I’m currently on spring break, which is a mixed blessing. It should be wonderful to have two weeks of vacation with all of Europe at my fingertips. Oh but wait. I ran out of money last month, so I couldn’t book tickets anywhere, and the places I’m most excited to visit are all (a) prohibitively expensive during vacation periods and/or (b) no fun to visit alone, and my friends in France are dropping like flies (that is, leaving).

I realize that someday (with any luck, soon), I will wish I could have two weeks of vacation in France with absolutely no responsibilities. On that day, EJ, please remind yourself that vacation is no fun when you’re alone in Angry Town with an extremely limited budget. First World Problems, right?

Trying to make the best of a bittersweet situation—and battle my pastry belly, you know, two birds, one stone style—I made a resolution to avail myself of the extensive Loire by Bike path that runs from the Atlantic all the way to Germany.

Like most things in this country and life, my opinion of it vacillates rapidly from high to low.

I’ve passed through some scenery lovely enough to inspire me to become an Impressionist painter, if only I had paints and a canvas and knew how to paint.

A village dripping in wisteria, for instance,

the convergence of the Maine and Loire rivers,

and this lovely lane that made me gush like Anne of Green Gables.

As wonderful as it is of France to provide such an extensive bike path, however, I’m afraid I must look a gift horse in the mouth for a moment. What kind of bike path has stairs? Only a slick, squillion-dollar mountain bike could charge up and down them safely. I have to climb off my clunky three-speed and drag it up and down steps and sharp bumps. (If I do that section of the path again, I’ll get a picture of it.)

Even more frustrating, most of the path isn’t easily accessible to me, and in addition to the ridiculous stairs, the closest segment is, frankly, not that interesting. Technically, I’m not supposed to take my municipal-issue bike out of Angers. I think it’s fair for me to take the bike as far as I can ride it, but my dear bike is kind of a fattie. She’s just not cut out for a very long trip. I like her as a friend and all, but I get irritated because she just can’t move very fast.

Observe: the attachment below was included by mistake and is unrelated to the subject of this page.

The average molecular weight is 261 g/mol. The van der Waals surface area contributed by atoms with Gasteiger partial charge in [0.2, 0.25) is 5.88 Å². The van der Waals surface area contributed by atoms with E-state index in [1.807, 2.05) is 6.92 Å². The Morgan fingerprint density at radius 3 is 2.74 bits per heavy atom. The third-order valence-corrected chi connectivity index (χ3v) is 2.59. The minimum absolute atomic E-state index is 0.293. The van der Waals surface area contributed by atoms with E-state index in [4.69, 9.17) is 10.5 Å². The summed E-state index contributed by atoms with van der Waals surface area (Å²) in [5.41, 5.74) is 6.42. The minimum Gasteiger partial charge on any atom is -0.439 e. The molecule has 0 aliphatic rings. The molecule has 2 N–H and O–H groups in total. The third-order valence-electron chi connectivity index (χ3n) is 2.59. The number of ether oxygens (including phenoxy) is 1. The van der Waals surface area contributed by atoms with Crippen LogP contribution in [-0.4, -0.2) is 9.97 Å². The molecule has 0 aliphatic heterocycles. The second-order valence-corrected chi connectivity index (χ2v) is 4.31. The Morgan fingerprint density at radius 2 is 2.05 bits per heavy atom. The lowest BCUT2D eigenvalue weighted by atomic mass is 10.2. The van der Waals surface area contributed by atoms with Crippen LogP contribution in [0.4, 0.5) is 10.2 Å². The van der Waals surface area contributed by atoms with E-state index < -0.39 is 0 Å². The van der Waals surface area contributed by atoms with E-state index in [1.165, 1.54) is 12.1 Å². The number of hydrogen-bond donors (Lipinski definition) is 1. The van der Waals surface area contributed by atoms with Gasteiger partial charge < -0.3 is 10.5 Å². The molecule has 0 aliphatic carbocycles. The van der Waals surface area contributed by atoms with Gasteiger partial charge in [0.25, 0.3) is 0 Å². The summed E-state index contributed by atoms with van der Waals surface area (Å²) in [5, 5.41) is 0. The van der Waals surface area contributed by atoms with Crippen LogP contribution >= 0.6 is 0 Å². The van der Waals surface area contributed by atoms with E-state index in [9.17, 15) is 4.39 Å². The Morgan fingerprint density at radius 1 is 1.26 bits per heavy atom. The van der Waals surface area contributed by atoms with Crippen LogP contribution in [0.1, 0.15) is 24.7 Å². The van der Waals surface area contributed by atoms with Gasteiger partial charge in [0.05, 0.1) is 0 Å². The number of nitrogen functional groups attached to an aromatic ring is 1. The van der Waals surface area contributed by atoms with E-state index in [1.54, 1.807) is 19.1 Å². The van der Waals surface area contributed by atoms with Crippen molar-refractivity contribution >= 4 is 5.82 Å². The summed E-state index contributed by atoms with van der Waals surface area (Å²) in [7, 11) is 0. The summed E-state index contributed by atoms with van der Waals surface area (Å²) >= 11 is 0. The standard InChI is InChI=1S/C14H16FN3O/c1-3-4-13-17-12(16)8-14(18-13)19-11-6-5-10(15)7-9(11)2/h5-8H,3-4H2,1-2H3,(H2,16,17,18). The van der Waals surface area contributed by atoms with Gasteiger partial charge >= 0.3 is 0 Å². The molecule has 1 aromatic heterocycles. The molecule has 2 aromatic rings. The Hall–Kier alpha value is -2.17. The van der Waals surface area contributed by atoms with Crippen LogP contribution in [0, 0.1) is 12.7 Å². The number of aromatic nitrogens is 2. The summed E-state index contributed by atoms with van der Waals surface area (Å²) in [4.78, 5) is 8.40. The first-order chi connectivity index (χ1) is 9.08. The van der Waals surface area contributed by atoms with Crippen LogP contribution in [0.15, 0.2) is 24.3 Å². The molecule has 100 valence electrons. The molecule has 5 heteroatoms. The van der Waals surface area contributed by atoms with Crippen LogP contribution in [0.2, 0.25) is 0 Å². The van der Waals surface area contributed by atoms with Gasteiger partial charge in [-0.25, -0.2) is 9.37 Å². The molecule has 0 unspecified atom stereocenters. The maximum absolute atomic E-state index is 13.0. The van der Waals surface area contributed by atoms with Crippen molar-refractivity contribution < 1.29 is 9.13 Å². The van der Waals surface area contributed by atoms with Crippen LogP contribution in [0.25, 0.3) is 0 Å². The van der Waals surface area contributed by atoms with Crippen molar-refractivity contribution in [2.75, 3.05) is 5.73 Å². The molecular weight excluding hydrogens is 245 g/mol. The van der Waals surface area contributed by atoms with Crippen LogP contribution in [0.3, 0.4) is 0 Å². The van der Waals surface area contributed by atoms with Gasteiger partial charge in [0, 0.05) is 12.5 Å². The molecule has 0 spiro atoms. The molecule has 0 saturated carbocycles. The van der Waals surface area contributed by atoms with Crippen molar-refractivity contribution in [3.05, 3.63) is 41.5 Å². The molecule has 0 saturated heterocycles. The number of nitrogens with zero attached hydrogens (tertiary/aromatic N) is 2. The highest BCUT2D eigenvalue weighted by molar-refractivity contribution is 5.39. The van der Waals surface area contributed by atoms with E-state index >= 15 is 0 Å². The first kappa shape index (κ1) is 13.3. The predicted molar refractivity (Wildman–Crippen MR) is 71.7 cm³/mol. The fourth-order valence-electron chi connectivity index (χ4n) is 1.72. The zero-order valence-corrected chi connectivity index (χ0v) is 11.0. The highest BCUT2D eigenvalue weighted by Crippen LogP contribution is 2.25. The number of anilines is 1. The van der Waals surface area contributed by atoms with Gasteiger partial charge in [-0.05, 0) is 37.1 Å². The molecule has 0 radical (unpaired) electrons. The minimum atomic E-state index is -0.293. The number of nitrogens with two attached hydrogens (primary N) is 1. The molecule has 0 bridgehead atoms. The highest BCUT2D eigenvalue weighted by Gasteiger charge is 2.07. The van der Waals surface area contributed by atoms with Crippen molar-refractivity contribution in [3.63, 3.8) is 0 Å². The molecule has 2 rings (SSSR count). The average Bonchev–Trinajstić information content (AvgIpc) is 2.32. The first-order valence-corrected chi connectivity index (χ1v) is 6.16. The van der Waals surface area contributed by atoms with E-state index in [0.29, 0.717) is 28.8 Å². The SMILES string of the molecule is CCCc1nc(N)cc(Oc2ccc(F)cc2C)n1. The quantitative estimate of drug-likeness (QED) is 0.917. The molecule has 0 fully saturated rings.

But she does look pretty cute against the backdrop of the Loire, doesn't she?

Why I call it Angry Town

Because Americans imagine France as a magical wonderland where buttery pastries grow on trees, Edith Piaf and Serge Gainsbourg wander around singing, and smoking is actually good for you, I’ve probably come across as a privileged brat for having so many complaints lately.

Allow me to explain.

When I arrived seven months ago, I had a predictable-but-satisfying honeymoon period. Angers came off really nice at first, like the popular girl who just pretends to befriend the new kid at school. I hadn’t spent time anywhere else in France, so I didn’t really know any better.

That changed after my magical trip with Jeffrey, when I realized that the handful of things I like about Angers—bakeries, speaking French, and the farmer’s market—were things I could find anywhere and everywhere in France, without the side dish of snottiness Angers serves ice cold. I was particularly dazzled with Rennes and Lyon. Granted, spending a night somewhere is entirely different from living there, but I believe there’s a lot to be said for the je ne sais quoi feeling you get in a place. In Angers, je sais exactly the quoi: constantly feeling that I’m being scorned because I whistle while I bike and don’t carry a Longchamp bag.

Angers is thoroughly straight, white, preppy, Catholic, and socially and politically conservative.

Exhibit A: Last Friday, a group of young people wearing pig masks barged into a city council meeting to protest the building of a mosque. (News brief in French here.)

Exhibit B: Their protest was fairly commonplace for this area, because Angers is a stronghold of the Front National, which is essentially France’s Tea Party. Check out their terrifying anti-choice, pro-capital punishment, anti-immigrant platform here.

Exhibit C: About a week ago, the dog poop problem reached unprecedented levels of foul. I counted 12 piles on my walk to work, less than half a mile away.

Does that clear things up a bit?